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Design of peer review

The design of peer review is complex as there are a number of considerations to take into account.  In this website two different components of peer review have been identified – students reviewing the work of peers and receiving reviews from peers. Research is beginning to show that these two components result in different learning benefits. However, in the design of peer review it is usual that the process is reciprocal with students both reviewing and receiving reviews. Hence in the design these two processes need to be considered separately and in combination for best effect.

The following are some principles of good peer review practice constructed by Nicol (2013) and derived from an analysis of the research literature and his own studies of peer review. Please cite this source if you refer to these principles in your publications Nicol, D. (in press) Guiding principles for peer review: Unlocking learners' evaluative skills, In Advances and Innovations in University Assessment and Feedback, eds C. Kreber, C. Anderson, N. Entwistle and J. McArthur, Edinburgh University Press.  The website reference is http://www.reap.ac.uk/PEERToolkit/Design.aspx

Principles of good peer review practice:

  1. Encourage an atmosphere of trust and respect
  2. Use a range of different perspectives for the review tasks
  3. Give practice in identifying quality and in formulating criteria
  4. Require well-reasoned written explanations for feedback responses
  5. Facilitate dialogue around the peer review process
  6. Integrate self-review activities into peer review designs
  7. Encourage critical evaluations of received reviews
  8. Provide inputs that help learners calibrate their judgements

A pre-condition

Recent research shows that many of the learning benefits from producing reviews derive from the fact that students have beforehand written an assignment in the same topic domain as their peers (Nicol, Thomson and Breslin, submitted). Specifically, when the topic domain is the same, evidence shows that students spontaneously use their own work as the initial standard or reference point against which they compare and evaluate the work of peers, even if there are pre-set criteria. This comparative process involves students in reflecting back and thinking about their own work, about its strengths and weaknesses. In other words, it is this comparison that that leads students to rehearse and reconstruct their own understanding of the topic domain. Activating this backward reflection is one of the main purposes for implementing peer review and this would not happen (or would not happen in the same way) by having students merely review a journal paper or another written text. Read more here about this point.. 

A peer review design workshop-toolkit 

A Workshop Toolkit to help academic teams design peer review into their modules and programmes has been developed and piloted.ThisToolkit utilises the principles elaborated above. Specifically, the peer review principles have been turned into conceptual artefacts i.e. cards with a principle and question on one side and examples of implementation on the other side. These artefacts can be used by practitioners to help them think through the design of their peer review implementations. The conceptual artefacts are especially valuable in workshops where the design results from dialogue amongst peers, for example a course team. This toolkit draws on the methodology and the course timeline artefact developed through the Viewpoints project at the University of Ulster. A summary of the evaluation of the Viewpoints project is available here, The peer review artefacts can be found here.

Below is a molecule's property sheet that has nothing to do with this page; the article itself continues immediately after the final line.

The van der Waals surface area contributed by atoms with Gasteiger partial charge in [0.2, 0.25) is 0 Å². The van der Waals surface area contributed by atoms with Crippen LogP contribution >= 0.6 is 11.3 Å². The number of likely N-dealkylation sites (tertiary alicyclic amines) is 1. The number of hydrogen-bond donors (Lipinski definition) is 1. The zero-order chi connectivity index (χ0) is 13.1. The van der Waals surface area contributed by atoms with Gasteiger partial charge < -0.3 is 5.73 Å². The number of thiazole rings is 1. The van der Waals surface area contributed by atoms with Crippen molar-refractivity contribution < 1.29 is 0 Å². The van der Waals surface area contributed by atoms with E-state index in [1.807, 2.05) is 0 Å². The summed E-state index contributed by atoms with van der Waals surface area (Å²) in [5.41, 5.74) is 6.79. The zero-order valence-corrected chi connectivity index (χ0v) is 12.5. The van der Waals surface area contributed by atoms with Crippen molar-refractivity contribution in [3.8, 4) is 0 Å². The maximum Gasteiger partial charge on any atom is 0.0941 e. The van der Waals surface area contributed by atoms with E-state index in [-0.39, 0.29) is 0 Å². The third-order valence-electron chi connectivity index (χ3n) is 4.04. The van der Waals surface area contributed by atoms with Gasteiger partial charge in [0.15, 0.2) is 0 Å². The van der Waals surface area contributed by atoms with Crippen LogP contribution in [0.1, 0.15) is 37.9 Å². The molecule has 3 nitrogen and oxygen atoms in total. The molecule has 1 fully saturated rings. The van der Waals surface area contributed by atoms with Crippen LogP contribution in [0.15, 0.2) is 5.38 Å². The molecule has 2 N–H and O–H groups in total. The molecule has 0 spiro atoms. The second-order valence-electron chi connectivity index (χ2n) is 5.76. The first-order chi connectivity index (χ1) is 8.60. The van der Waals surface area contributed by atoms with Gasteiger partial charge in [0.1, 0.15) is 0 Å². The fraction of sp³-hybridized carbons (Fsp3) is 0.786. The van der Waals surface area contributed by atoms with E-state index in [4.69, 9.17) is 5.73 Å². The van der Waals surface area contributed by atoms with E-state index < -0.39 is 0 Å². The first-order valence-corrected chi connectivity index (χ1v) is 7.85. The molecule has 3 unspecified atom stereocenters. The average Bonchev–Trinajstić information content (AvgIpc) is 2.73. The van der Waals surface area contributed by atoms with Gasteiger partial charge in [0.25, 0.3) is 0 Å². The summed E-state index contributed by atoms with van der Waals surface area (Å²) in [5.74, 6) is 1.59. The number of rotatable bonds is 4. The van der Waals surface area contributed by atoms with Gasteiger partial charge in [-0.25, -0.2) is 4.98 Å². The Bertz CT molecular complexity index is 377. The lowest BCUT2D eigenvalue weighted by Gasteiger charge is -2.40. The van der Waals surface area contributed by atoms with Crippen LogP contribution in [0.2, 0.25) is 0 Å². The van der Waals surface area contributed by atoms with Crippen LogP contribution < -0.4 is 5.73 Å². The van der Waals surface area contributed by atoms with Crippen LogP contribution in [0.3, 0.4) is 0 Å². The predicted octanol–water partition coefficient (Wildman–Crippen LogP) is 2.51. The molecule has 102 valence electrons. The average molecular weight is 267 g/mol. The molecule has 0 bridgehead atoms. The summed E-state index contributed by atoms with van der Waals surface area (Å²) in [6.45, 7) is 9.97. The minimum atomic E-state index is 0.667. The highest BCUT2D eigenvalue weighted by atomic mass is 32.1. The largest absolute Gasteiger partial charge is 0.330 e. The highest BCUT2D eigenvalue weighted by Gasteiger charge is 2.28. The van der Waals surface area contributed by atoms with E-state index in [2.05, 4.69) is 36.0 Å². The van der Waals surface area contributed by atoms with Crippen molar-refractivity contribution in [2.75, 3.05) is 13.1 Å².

Short version of these principles

When constructing principles it is important that their meaning is immediately understandable. One way of testing this is to find the shortest expression that still gives the principles meaning as has been done below. This is also useful when formulating tools as in Viewpoints (see above) where the principles become artefacts for course design.  

  1. Encourage an atmosphere of trust
  2. Use a range of perspectives for reviews
  3. Give practice in formulating criteria
  4. Require explanations for feedback responses
  5. Facilitate dialogue around reviews
  6. Integrate self-reviews
  7. Encourage evaluation of received reviews
  8. Help learners calibrate their judgements

 

DESIGN DECISIONS

 

  1. THE GOALS AND FOCUS FOR PEER REVIEW
  2. THE STUDENT ASSIGNMENT  - factual or open-ended (design, essay, computer programme)
  3. UNIT FOR THE PRODUCTION OF THE STUDENT ASSIGNMENT - individual, pairs or group
  4. UNIT FOR THE REVIEW - individual, pairs or group 
  5. MATCHING REVIEWERS - random, by ability, by topic
  6. NUMBER OF REVIEWS - more results in less chance of receipt of poor reviews
  7. PRIVACY - anonymous versus known reviewer and/or author
  8. PEER REVIEW CRITERIA - not given, guidelines given, pre-set teacher-provided 
  9. REVIEW FOCUS - holistic or analytic, the content or the process etc.
  10. USE OF RECEIVED FEEDBACK - drafts, self-review, new task
  11. REQUESTING feedback AND RESPONDING to feedback 
  12. GRADING - no marks, marks for participation, marks for quality of reviews, marks for self-review after peer review

HIGHLIGHTED RESOURCES

 

Main reference paper for principles:

Nicol, D. in press. Guiding principles for peer review: unlocking learners' evaluative skills. In Advances and Innovations in University Assessment and Feedback, ed. C. Kreber, C. Anderson, N. Entwistle and J. McArthur. Edinburgh:Edinburgh University Press. Abstract here

 

Teaching Guide: Using student peer review, Colorado State University link

 

Using peer review to help students improve their writing. Washington University in St.Louis link